-David Kates

You can hear David and Clare's story at

For These Things…

On Thursday last, I made a resolution. Despite being an unpaid intern living 2,000-plus miles from home and not having even so much as a roommate to keep me company, I resolved that I would do all I could to keep the spirit of the Thanksgiving Holiday. And so began what turned out to be a most singular, and memorable, November afternoon.

After consulting my pocketbook, I determined that a conventional turkey dinner with all the holiday trimmings was, while not financially implausible, most definitely an ill-advised use of my rapidly dwindling disposable income. Being unwilling, however, to completely dispense with tradition, I prepared an alternative feast, devoid of turkey and pumpkin pie, but replete with the finest all-white-meat chicken nuggets and capped off by a delectable pumpkin-spice doughnut-a-là-Krispy-Kreme. With King’s portions for all (all being me), none (none being not me) left unsatisfied. And, having satisfied my baser appetites I turned my attention to weightier matters.

Having nowhere in particular to spend the rest of the afternoon, it only made sense to spend it somewhere, and, not really knowing what I was getting myself into, I decided that Arlington National Cemetery was as good a place as any. Here my holiday narrative transitions from a light-hearted tenor to a much more somber, even sacred matter. I hesitate to address it, and beg forgiveness if I cannot give due deference within the confines of my allotted word count.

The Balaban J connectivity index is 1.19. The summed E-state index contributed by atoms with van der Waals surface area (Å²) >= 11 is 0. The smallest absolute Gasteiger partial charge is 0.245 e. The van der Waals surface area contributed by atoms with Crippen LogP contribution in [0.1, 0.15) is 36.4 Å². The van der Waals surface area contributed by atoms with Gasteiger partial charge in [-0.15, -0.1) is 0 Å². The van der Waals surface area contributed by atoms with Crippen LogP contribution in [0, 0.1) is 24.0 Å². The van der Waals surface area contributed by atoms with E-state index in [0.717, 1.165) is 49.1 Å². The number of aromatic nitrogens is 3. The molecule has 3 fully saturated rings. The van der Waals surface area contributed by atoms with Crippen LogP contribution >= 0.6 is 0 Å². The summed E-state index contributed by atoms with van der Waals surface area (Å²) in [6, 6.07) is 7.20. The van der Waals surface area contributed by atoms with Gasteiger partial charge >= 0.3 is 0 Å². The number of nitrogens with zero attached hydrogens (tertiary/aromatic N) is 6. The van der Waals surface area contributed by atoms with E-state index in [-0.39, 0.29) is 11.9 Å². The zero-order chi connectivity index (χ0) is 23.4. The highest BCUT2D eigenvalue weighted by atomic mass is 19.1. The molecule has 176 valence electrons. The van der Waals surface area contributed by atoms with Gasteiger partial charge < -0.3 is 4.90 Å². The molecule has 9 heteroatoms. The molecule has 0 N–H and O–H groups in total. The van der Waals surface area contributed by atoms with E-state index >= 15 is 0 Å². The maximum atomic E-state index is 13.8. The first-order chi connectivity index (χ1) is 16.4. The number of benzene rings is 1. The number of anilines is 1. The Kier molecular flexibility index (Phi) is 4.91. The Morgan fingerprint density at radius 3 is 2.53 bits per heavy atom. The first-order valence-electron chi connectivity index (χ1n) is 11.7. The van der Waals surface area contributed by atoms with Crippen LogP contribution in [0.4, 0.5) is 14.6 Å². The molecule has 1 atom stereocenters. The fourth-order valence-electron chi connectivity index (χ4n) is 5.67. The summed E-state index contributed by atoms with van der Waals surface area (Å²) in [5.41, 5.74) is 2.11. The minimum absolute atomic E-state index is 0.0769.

Perhaps it was the whimsy with which I decided to make the trip, perhaps it was the fact I made the trip alone, or perhaps it was a natural naiveté, having but little first-hand experience with the institution of war. Whatever the case, I was not prepared for what greeted me as I passed through the gates of what has rightly been deemed “our country’s most sacred shrine.” From the Tomb of the Unknown Soldier to the Eternal Flame, within the precincts of Arlington you will find some of the most moving memorials that men’s minds could conceive of. They are a sight to behold, commanding respect and inspiring patriotism. But the power I felt as I set foot in the cemetery for the first time is not found in those monuments. The true poignancy, the real spirit of Arlington lies elsewhere. It lies in roughly rounded headstones, on gently sloping hillsides, under the watchful eye of the sentinel foliage that whispers with profound gravity “This is holy ground.” Row upon row, in every direction, endless reminders of what it means to live—and die—free. Arlington is more than a shrine to those who died in the service of their country. It is a monument to American perseverance, it is a tribute to the ideal of freedom, and it is testament to the reality of enduring, even eternal truths.